The Academy has put the National Rifle Association, or NRA, on notice that the AAFP opposes legislation that would subvert open doctor-patient communication about gun safety.
In a letter to NRA President David Keene, AAFP Board Chair Roland Goertz, M.D., M.B.A., of Waco, Texas, said that the Academy and its more than 100,000 members are concerned about a Florida law enacted earlier this year that effectively bars physicians from discussing gun ownership or gun safety with their patients. The NRA supported passage of the law, which carries severe penalties for noncompliance.
"The AAFP is not against gun ownership," said Goertz in the letter, which arose from a measure the 2011 Congress of Delegates referred to the Academy's Board of Directors in September. "Family physicians share the desire of the NRA to keep families safe."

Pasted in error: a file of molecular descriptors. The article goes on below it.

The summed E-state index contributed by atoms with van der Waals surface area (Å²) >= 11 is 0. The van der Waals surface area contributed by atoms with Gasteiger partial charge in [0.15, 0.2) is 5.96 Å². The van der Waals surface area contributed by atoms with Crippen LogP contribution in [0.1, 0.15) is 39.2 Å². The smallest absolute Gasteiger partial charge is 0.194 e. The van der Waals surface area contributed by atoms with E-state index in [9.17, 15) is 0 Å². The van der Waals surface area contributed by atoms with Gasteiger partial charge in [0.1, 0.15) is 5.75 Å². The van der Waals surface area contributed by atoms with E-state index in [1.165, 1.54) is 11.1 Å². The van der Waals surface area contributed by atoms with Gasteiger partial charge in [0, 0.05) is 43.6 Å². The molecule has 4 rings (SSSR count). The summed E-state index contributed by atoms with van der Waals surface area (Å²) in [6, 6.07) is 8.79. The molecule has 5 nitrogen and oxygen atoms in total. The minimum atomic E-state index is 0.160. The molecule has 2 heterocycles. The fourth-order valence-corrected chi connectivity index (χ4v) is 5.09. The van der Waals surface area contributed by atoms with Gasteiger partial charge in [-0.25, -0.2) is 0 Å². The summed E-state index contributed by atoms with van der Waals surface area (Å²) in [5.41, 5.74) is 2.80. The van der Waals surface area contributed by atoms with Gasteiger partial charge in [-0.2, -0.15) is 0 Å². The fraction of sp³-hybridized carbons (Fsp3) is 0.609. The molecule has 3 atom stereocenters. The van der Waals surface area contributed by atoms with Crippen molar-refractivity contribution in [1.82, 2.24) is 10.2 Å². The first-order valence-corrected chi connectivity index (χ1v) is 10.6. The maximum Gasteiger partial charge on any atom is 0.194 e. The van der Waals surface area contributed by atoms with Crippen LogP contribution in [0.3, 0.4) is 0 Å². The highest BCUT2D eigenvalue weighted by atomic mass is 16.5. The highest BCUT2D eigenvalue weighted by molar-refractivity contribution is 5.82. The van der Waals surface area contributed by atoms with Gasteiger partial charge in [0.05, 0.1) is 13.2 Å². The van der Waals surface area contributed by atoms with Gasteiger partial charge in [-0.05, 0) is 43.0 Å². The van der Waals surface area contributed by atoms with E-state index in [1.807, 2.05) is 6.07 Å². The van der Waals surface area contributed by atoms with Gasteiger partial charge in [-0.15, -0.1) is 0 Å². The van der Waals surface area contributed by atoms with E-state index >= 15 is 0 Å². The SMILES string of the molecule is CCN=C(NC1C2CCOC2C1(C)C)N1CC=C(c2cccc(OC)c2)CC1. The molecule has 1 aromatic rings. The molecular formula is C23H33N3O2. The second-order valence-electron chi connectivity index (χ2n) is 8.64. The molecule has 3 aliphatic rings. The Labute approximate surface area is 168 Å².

However, said Goertz, "The AAFP also values freedom of speech regarding the patient/physician relationship and the effectiveness of open communication between the patient and physician in improving and maintaining good health."
For that reason, he noted, the Board recently issued a policy highlighting the importance of such free-flowing communication, which reads, in part:
"The AAFP opposes legislation that infringes on the matter or breadth of information exchanged within the patient/physician relationship because of the potential harm it can cause to the health of the individual, family and community.
"Physicians should be free to have open and honest communication with patients about all aspects of health and safety. Physicians should be able to gather any information that can impact the health of their patients and their patients' families."